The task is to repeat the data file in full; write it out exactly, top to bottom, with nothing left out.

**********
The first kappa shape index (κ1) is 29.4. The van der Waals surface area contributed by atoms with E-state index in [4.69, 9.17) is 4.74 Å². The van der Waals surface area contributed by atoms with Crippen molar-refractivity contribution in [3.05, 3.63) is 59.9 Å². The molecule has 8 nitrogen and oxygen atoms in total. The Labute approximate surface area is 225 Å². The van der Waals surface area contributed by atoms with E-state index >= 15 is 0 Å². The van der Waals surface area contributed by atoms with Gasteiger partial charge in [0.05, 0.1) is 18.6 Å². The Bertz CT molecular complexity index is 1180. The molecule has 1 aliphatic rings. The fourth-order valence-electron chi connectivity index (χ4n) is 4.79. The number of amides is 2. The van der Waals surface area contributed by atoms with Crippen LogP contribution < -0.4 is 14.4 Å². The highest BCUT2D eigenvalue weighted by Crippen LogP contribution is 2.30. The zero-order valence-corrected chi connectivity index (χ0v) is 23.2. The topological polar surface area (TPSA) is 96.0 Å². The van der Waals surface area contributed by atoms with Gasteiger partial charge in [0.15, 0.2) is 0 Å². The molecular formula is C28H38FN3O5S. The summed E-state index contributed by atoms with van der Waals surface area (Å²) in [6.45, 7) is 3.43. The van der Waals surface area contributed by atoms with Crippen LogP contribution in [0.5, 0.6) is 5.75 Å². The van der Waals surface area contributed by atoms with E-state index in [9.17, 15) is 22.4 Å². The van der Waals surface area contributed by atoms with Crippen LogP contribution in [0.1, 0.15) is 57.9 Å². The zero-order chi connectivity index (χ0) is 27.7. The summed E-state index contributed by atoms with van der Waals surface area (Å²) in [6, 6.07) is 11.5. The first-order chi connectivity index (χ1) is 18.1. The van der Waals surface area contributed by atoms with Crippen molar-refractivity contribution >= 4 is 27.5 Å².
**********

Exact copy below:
The first kappa shape index (κ1) is 29.4. The van der Waals surface area contributed by atoms with E-state index in [4.69, 9.17) is 4.74 Å². The van der Waals surface area contributed by atoms with Crippen molar-refractivity contribution in [3.05, 3.63) is 59.9 Å². The molecule has 8 nitrogen and oxygen atoms in total. The Labute approximate surface area is 225 Å². The van der Waals surface area contributed by atoms with E-state index >= 15 is 0 Å². The van der Waals surface area contributed by atoms with Gasteiger partial charge in [0.05, 0.1) is 18.6 Å². The Bertz CT molecular complexity index is 1180. The molecule has 1 aliphatic rings. The fourth-order valence-electron chi connectivity index (χ4n) is 4.79. The number of amides is 2. The van der Waals surface area contributed by atoms with Crippen LogP contribution < -0.4 is 14.4 Å². The highest BCUT2D eigenvalue weighted by Crippen LogP contribution is 2.30. The zero-order valence-corrected chi connectivity index (χ0v) is 23.2. The topological polar surface area (TPSA) is 96.0 Å². The van der Waals surface area contributed by atoms with Gasteiger partial charge in [0.15, 0.2) is 0 Å². The molecular formula is C28H38FN3O5S. The summed E-state index contributed by atoms with van der Waals surface area (Å²) in [6.45, 7) is 3.43. The van der Waals surface area contributed by atoms with Crippen LogP contribution in [0.5, 0.6) is 5.75 Å². The van der Waals surface area contributed by atoms with E-state index in [9.17, 15) is 22.4 Å². The van der Waals surface area contributed by atoms with Crippen LogP contribution in [0.1, 0.15) is 57.9 Å². The zero-order chi connectivity index (χ0) is 27.7. The summed E-state index contributed by atoms with van der Waals surface area (Å²) in [6, 6.07) is 11.5. The first-order chi connectivity index (χ1) is 18.1. The van der Waals surface area contributed by atoms with Crippen molar-refractivity contribution >= 4 is 27.5 Å².